Researchers have decoded the genomes of two different malaria parasites that plague people in Southeast Asia and South America, and say the new information will boost efforts to find a vaccine for the mosquito-borne disease. The work builds on the sequencing of the first malaria genome six years ago, when scientists tackled the most deadly malaria parasite, Plasmodium falciparum, which is endemic in Africa.
By comparing the genetics of Plasmodium falciparum to that of the newly sequenced species, P. knowlesi and P. vivax, the two teams have begun to identify the different mechanisms by which each species maximizes its chances of evading the host immune system [The Scientist].
P. vivax is the main cause of malaria in Latin America and Southeast Asia, and although it's rarely deadly researchers say it still causes plenty of misery. It's also challenging to eradicate because it can lie dormant in the liver for months.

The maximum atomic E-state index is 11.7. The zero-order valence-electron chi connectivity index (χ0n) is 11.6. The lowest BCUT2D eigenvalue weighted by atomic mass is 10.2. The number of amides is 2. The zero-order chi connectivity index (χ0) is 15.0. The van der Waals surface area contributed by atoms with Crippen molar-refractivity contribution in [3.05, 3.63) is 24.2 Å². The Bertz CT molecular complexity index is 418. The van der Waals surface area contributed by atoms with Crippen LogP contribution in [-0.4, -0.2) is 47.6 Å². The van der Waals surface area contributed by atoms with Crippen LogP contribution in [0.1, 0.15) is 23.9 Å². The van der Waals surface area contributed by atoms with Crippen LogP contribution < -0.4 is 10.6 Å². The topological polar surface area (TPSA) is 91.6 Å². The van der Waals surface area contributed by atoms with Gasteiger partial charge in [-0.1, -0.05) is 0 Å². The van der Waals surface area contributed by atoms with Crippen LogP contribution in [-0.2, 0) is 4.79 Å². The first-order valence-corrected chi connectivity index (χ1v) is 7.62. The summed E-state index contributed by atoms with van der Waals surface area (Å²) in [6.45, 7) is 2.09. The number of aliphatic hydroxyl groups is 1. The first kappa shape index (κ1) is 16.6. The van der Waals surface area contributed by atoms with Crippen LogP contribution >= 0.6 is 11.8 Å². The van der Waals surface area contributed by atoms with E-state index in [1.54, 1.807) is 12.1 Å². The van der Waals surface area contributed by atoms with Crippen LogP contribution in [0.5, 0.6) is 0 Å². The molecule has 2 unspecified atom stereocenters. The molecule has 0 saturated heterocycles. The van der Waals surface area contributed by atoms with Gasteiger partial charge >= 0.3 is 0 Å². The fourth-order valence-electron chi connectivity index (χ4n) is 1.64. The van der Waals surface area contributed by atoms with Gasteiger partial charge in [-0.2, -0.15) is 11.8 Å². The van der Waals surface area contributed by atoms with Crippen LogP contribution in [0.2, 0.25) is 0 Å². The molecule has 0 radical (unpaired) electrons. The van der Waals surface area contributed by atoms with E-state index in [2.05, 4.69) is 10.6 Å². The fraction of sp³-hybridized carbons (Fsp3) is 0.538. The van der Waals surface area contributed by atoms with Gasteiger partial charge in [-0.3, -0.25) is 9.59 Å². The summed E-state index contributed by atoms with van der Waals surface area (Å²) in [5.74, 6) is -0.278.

"It makes people very sick," says lead researcher Jane Carlton.... "It can come out of the liver weeks or months after the initial mosquito bite. That makes it a very serious risk to human health." Vivax malaria is so debilitating that sufferers, most of whom are poor, can't support themselves or their families. "Vivax is one of the stealth reasons that poor people can't escape poverty," says [tropical disease expert] Peter Hotez [USA Today].
Two separatepapers, both published in Nature [subscription required], describe the genomes of the two parasites, and call attention to some genes that could figure into the parasites' defenses against host immune systems. While researchers didn't discover the mechanism that allows P. vivax to lie dormant, they did find genes that may be involved in the process.
"We found genes in the P. vivax genome that seem to be related to genes found in dormant stages in other organisms such as yeast," Carlton explained. "This is like a first foot on the ladder" [National Geographic].
The other parasite, P. knowlesi, primarily infected monkeys in the past, but in recent years it has been making inroads in human populations in Southeast Asia. In one unexpected finding, researchers discovered that the P. knowlesi genome
contained sequences closely resembling the genes for two human proteins that regulate immune response. The parasite may trick its human host by mimicking its immune system proteins [The Scientist].
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Image: flickr/naturegirl 78